The [FBI] statement mentions the similarities between deletion malware used in the Sony hack to deletion malware previously used by North Korean hackers; it refers to tools used in the Sony attack that were similar to ones deployed in a North Korean attack on South Korean media and banks; and the agency pointed out that infrastructure hardcoded into the malware (including IP addresses) matched infrastructure identified as North Korean in the past.

Even with this information, many in the cybersecurity industry see these links as tenuous at best. All of the technical watermarks can and are frequently falsified or mimicked by hackers. 

“We know that hackers share malware on forums. Every hacker in the world has all the source code available,” says [Rob Graham, chief executive officer of research firm Errata Security].

Passcode also reports that the speed with which Washington accused North Korea raises questions, as cybercrime investigations can take months, if not years, to conduct.

Security experts who spoke with Passcode before the FBI statement had noted how these kinds of investigations can typically take months to piece together, especially one following a major hack such as the Sony attack.

For instance, US indictments against five members of the People’s Liberation Army of China on various hacking-related charges earlier this year, came only after years of painstaking effort following digital breadcrumbs. ...

“It’s not against the law of physics,” to attribute an attack with certainty on somebody, says Bruce Schneier, a noted security expert and author. “But it is highly unlikely,” in the case of the Sony attack given the time frame, he says.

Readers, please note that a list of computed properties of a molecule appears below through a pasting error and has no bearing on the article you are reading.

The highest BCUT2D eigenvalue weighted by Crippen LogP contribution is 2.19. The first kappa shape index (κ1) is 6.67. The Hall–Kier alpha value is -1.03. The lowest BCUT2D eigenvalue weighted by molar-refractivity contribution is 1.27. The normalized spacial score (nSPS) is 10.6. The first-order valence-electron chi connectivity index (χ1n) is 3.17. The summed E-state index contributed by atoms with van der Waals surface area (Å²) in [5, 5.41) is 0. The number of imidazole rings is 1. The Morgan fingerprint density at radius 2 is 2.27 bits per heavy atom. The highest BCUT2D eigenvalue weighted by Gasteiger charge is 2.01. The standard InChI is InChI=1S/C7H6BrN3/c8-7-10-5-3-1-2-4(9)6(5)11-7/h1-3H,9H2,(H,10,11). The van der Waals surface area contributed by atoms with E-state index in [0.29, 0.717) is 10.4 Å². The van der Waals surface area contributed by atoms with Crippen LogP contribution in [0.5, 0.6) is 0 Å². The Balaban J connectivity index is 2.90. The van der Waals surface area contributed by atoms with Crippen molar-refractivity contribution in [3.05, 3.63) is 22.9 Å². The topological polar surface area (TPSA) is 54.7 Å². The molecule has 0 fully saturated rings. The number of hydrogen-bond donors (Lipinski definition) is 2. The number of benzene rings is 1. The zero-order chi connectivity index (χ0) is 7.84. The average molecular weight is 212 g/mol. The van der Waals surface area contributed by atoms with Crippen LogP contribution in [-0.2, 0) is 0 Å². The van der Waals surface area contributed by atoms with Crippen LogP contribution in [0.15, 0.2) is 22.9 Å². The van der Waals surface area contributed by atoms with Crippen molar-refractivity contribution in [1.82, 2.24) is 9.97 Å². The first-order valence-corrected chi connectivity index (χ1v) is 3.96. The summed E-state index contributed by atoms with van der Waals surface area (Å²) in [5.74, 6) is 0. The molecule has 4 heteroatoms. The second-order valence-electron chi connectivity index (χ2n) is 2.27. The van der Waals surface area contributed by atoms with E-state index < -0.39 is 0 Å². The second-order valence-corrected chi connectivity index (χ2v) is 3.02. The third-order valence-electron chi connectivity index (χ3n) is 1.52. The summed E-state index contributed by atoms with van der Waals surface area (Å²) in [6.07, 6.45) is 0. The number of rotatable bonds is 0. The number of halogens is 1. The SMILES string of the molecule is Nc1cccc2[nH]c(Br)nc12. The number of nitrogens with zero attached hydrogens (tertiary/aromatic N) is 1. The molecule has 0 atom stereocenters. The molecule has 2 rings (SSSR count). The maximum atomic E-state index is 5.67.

You've read  of  free articles. Subscribe to continue.

Dear Reader,

About a year ago, I happened upon this statement about the Monitor in the Harvard Business Review – under the charming heading of “do things that don’t interest you”:

“Many things that end up” being meaningful, writes social scientist Joseph Grenny, “have come from conference workshops, articles, or online videos that began as a chore and ended with an insight. My work in Kenya, for example, was heavily influenced by a Christian Science Monitor article I had forced myself to read 10 years earlier. Sometimes, we call things ‘boring’ simply because they lie outside the box we are currently in.”

If you were to come up with a punchline to a joke about the Monitor, that would probably be it. We’re seen as being global, fair, insightful, and perhaps a bit too earnest. We’re the bran muffin of journalism.

But you know what? We change lives. And I’m going to argue that we change lives precisely because we force open that too-small box that most human beings think they live in.

The Monitor is a peculiar little publication that’s hard for the world to figure out. We’re run by a church, but we’re not only for church members and we’re not about converting people. We’re known as being fair even as the world becomes as polarized as at any time since the newspaper’s founding in 1908.

We have a mission beyond circulation, we want to bridge divides. We’re about kicking down the door of thought everywhere and saying, “You are bigger and more capable than you realize. And we can prove it.”

If you’re looking for bran muffin journalism, you can subscribe to the Monitor for $15. You’ll get the Monitor Weekly magazine, the Monitor Daily email, and unlimited access to

QR Code to North Korea boycotts UN Security Council and threatens US
Read this article in
QR Code to Subscription page
Start your subscription today